Lucy Spacecraft Launch

A United Launch Alliance Atlas V rocket with the Lucy spacecraft aboard is seen in this 2 minute and 30 second exposure photograph as it launches from Space Launch Complex 41, Saturday, Oct. 16, 2021, at Cape Canaveral Space Force Station in Florida. Lucy will be the first spacecraft to study Jupiter's Trojan Asteroids. Like the mission's namesake – the fossilized human ancestor, "Lucy," whose skeleton provided unique insight into humanity's evolution – Lucy will revolutionize our knowledge of planetary origins and the formation of the solar system. Photo Credit: (NASA/Bill Ingalls)

NASA’s Lucy mission, the agency’s first to Jupiter’s Trojan asteroids, launched at 4:34 a.m. CDT Oct. 16 on a United Launch Alliance Atlas V rocket from Space Launch Complex 41 at Cape Canaveral Space Force Station in Florida.

Over the next 12 years, Lucy will fly by one main belt asteroid and seven Trojan asteroids, making it the agency’s first single spacecraft mission to explore so many different asteroids. Lucy will investigate these “fossils” of planetary formation up close during its journey.

“Lucy embodies NASA’s enduring quest to push out into the cosmos for the sake of exploration and science, to better understand the universe and our place within it,” NASA Administrator Sen. Bill Nelson said. “I can’t wait to see what mysteries the mission uncovers!”

About an hour after launch, Lucy separated from the second stage of the Atlas V 401 rocket. Its two massive solar arrays, each nearly 24 feet wide, successfully unfurled about 30 minutes later and began charging the spacecraft’s batteries to power its subsystems.

“Today’s launch marks a genuine full-circle moment for me as Lucy was the first mission I approved in 2017, just a few months after joining NASA,” said Thomas Zurbuchen, associate administrator for the Science Mission Directorate at the agency’s headquarters. “A true mission of discovery, Lucy is rich with opportunity to learn more about these mysterious Trojan asteroids and better understand the formation and evolution of the early solar system.”

Lucy sent its first signal to Earth from its own antenna to NASA’s Deep Space Network at 5:40 a.m. The spacecraft is now traveling at roughly 67,000 mph on a trajectory that will orbit the Sun and bring it back toward Earth in October 2022 for a gravity assist.

Named for the fossilized skeleton of one of humanity’s earliest known hominin ancestors, the Lucy mission will allow scientists to explore two swarms of Trojan asteroids that share an orbit around the Sun with Jupiter. Scientific evidence indicates that Trojan asteroids are remnants of the material that formed giant planets. Studying them can reveal previously unknown information about their formation and the solar system’s evolution in the same way the fossilized skeleton of Lucy revolutionized understanding of human evolution.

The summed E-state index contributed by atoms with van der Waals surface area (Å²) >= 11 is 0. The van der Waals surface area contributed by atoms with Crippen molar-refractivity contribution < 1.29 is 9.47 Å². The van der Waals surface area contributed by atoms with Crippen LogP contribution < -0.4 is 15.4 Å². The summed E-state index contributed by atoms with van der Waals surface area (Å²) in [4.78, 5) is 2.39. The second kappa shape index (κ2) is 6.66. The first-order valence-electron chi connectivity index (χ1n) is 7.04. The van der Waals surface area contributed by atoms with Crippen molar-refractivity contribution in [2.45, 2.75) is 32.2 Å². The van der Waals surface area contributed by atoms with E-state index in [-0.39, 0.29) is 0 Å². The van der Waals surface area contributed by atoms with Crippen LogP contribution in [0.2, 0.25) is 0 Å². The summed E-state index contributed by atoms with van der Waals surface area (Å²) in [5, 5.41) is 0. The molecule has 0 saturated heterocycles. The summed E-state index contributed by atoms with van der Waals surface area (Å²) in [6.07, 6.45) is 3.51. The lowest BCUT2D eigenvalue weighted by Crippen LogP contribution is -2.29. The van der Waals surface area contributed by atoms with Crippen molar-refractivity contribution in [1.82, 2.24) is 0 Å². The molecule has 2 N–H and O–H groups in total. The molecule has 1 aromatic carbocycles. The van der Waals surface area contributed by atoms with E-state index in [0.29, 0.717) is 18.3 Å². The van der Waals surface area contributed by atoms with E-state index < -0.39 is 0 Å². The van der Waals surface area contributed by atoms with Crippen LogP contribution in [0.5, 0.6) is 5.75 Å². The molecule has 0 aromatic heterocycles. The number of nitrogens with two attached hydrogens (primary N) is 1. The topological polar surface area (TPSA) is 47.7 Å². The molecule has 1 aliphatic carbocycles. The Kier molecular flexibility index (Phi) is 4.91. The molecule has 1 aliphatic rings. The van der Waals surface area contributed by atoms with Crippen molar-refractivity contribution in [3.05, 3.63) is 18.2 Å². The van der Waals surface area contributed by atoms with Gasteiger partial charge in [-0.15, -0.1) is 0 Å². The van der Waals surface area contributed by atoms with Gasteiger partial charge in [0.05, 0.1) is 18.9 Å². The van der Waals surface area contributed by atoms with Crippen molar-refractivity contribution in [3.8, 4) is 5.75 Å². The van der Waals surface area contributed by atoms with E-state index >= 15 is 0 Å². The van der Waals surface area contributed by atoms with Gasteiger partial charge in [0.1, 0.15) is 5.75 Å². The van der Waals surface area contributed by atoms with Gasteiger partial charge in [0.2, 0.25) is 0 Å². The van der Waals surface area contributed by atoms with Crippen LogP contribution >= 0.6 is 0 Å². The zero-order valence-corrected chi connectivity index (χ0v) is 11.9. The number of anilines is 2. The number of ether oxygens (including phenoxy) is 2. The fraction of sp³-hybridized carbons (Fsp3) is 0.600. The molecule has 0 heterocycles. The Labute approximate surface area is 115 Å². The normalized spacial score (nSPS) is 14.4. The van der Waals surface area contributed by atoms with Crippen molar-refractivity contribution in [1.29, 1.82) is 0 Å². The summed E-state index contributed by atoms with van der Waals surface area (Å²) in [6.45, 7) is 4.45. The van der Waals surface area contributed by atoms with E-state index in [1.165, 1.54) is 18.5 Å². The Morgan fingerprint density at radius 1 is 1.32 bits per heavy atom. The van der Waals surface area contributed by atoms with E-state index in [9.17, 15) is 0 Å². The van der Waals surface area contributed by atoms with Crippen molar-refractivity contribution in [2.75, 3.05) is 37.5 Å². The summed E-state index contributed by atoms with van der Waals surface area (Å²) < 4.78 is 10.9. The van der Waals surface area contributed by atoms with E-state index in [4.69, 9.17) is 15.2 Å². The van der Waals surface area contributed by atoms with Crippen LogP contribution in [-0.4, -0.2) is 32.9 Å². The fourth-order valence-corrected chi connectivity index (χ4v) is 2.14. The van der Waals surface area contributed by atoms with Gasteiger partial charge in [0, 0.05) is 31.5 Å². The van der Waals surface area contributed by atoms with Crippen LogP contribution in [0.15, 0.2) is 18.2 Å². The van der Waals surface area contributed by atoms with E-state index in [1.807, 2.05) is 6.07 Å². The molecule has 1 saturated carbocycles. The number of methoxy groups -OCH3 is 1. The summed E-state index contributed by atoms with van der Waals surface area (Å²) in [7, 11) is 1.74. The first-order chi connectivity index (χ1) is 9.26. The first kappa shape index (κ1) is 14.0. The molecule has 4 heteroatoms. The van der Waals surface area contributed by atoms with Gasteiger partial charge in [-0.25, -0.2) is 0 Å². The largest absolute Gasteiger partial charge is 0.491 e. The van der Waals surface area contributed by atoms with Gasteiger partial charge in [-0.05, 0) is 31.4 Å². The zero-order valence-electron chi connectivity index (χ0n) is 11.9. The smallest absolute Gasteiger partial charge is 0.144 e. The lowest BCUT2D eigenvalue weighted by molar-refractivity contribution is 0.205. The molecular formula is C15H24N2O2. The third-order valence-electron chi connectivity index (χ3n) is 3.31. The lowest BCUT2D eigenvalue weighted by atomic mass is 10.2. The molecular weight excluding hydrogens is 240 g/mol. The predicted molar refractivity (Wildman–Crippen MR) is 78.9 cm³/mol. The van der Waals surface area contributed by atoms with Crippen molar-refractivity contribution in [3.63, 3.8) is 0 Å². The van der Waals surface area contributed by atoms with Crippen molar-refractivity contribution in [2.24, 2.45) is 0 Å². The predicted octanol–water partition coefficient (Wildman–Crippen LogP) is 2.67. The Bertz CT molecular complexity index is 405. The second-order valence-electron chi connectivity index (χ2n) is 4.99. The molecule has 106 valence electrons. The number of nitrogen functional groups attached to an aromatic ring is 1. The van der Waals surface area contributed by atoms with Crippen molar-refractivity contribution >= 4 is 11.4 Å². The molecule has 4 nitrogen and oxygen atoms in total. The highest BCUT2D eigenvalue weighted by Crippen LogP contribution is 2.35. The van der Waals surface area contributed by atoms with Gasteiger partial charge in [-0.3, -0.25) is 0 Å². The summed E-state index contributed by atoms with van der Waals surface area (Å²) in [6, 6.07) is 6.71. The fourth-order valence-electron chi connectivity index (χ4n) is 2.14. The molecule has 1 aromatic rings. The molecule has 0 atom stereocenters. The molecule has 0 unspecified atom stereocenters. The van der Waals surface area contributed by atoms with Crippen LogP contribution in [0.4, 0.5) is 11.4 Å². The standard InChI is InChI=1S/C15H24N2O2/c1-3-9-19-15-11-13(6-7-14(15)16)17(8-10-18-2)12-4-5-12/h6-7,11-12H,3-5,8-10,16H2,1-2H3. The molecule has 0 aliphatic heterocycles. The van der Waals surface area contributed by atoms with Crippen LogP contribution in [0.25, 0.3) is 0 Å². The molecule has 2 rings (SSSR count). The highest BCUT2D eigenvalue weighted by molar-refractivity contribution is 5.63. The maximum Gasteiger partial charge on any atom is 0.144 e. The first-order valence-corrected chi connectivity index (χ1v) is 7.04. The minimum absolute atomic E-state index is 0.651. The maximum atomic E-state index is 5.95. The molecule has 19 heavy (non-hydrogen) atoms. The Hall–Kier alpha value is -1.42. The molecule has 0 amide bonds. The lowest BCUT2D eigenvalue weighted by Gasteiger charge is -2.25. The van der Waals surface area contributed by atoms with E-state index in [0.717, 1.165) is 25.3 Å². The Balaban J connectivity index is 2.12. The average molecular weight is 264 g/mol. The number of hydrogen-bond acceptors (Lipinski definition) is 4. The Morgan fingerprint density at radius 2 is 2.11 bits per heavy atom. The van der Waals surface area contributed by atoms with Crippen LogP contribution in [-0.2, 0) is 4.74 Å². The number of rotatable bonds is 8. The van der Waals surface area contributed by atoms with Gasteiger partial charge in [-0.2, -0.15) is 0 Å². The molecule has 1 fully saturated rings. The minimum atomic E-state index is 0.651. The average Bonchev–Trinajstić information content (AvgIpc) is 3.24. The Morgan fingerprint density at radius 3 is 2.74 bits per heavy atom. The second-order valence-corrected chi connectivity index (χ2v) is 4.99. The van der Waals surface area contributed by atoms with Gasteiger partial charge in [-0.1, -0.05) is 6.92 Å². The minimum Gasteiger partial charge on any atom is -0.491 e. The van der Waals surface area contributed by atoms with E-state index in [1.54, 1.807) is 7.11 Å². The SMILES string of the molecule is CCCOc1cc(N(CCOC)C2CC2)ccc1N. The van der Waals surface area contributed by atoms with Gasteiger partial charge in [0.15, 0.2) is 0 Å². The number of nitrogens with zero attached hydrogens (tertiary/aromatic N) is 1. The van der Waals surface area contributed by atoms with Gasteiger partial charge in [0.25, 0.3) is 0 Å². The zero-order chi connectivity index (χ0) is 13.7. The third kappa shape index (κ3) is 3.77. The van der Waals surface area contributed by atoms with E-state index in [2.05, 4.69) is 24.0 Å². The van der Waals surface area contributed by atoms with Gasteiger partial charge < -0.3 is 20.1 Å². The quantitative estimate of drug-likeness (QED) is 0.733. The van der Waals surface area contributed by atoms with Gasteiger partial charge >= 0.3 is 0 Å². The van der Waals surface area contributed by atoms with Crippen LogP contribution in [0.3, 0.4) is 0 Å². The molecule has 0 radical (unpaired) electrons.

“We started working on the Lucy mission concept early in 2014, so this launch has been long in the making,” said Hal Levison, Lucy principal investigator, based out of the Boulder, Colorado, branch of Southwest Research Institute, which is headquartered in San Antonio. “It will still be several years before we get to the first Trojan asteroid, but these objects are worth the wait and all the effort because of their immense scientific value. They are like diamonds in the sky.”

Lucy is the 13th mission in NASA’s Discovery Program, which the agency’s Marshall Space Flight Center manages through its Planetary Missions Program Office.

“Lucy is now officially in the sky with diamonds after a flawless and spectacular pre-dawn launch,” Sherry Jennings, Lucy mission manager at Marshall, said. “My heart was racing as the rocket disappeared momentarily in the clouds, but it soon broke through and lit up the sky in a blaze of glory. Lucy is on her way to unlocking the mysteries of the formation of our solar system. Godspeed, Lucy!”

Lucy’s Trojan destinations are trapped near Jupiter’s Lagrange points – gravitationally stable locations in space associated with a planet’s orbit where smaller masses can be trapped. One swarm of Trojans is ahead of the gas giant planet, and another is behind it. The asteroids in Jupiter’s Trojan swarms are as far away from Jupiter as they are from the Sun.

The spacecraft’s first Earth gravity assist in 2022 will accelerate and direct Lucy’s trajectory beyond the orbit of Mars. The spacecraft will then swing back toward Earth for another gravity assist in 2024, which will propel Lucy toward the Donaldjohanson asteroid – located within the solar system’s main asteroid belt – in 2025.

Lucy will then journey toward its first Trojan asteroid encounter in the swarm ahead of Jupiter for a 2027 arrival. After completing its first four targeted flybys, the spacecraft will travel back to Earth for a third gravity boost in 2031, which will catapult it to the trailing swarm of Trojans for a 2033 encounter.

NASA’s Goddard Space Flight Center provides overall mission management, systems engineering, plus safety and mission assurance. Lockheed Martin Space in Littleton, Colorado, built the spacecraft.

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